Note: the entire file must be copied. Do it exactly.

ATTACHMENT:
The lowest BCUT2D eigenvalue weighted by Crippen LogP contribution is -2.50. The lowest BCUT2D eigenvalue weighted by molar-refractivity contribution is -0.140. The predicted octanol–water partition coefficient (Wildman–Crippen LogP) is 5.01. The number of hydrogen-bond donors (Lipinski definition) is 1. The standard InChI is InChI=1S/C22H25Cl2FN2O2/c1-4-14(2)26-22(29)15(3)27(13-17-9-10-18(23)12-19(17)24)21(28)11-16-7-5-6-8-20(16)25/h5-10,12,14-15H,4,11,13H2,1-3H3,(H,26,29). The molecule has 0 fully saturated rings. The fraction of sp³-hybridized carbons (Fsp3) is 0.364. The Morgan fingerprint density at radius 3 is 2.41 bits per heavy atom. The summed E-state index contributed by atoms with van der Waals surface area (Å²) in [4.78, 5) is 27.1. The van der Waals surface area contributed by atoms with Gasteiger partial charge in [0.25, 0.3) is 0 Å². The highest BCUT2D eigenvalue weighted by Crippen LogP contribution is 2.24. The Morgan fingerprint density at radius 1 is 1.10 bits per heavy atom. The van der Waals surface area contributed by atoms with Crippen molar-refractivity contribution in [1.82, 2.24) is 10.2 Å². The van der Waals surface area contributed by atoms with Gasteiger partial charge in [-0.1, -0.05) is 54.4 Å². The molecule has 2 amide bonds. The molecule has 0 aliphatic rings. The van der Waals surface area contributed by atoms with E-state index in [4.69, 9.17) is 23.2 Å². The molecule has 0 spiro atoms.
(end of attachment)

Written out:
The lowest BCUT2D eigenvalue weighted by Crippen LogP contribution is -2.50. The lowest BCUT2D eigenvalue weighted by molar-refractivity contribution is -0.140. The predicted octanol–water partition coefficient (Wildman–Crippen LogP) is 5.01. The number of hydrogen-bond donors (Lipinski definition) is 1. The standard InChI is InChI=1S/C22H25Cl2FN2O2/c1-4-14(2)26-22(29)15(3)27(13-17-9-10-18(23)12-19(17)24)21(28)11-16-7-5-6-8-20(16)25/h5-10,12,14-15H,4,11,13H2,1-3H3,(H,26,29). The molecule has 0 fully saturated rings. The fraction of sp³-hybridized carbons (Fsp3) is 0.364. The Morgan fingerprint density at radius 3 is 2.41 bits per heavy atom. The summed E-state index contributed by atoms with van der Waals surface area (Å²) in [4.78, 5) is 27.1. The van der Waals surface area contributed by atoms with Gasteiger partial charge in [0.25, 0.3) is 0 Å². The highest BCUT2D eigenvalue weighted by Crippen LogP contribution is 2.24. The Morgan fingerprint density at radius 1 is 1.10 bits per heavy atom. The van der Waals surface area contributed by atoms with Crippen molar-refractivity contribution in [1.82, 2.24) is 10.2 Å². The van der Waals surface area contributed by atoms with Gasteiger partial charge in [-0.1, -0.05) is 54.4 Å². The molecule has 2 amide bonds. The molecule has 0 aliphatic rings. The van der Waals surface area contributed by atoms with E-state index in [4.69, 9.17) is 23.2 Å². The molecule has 0 spiro atoms.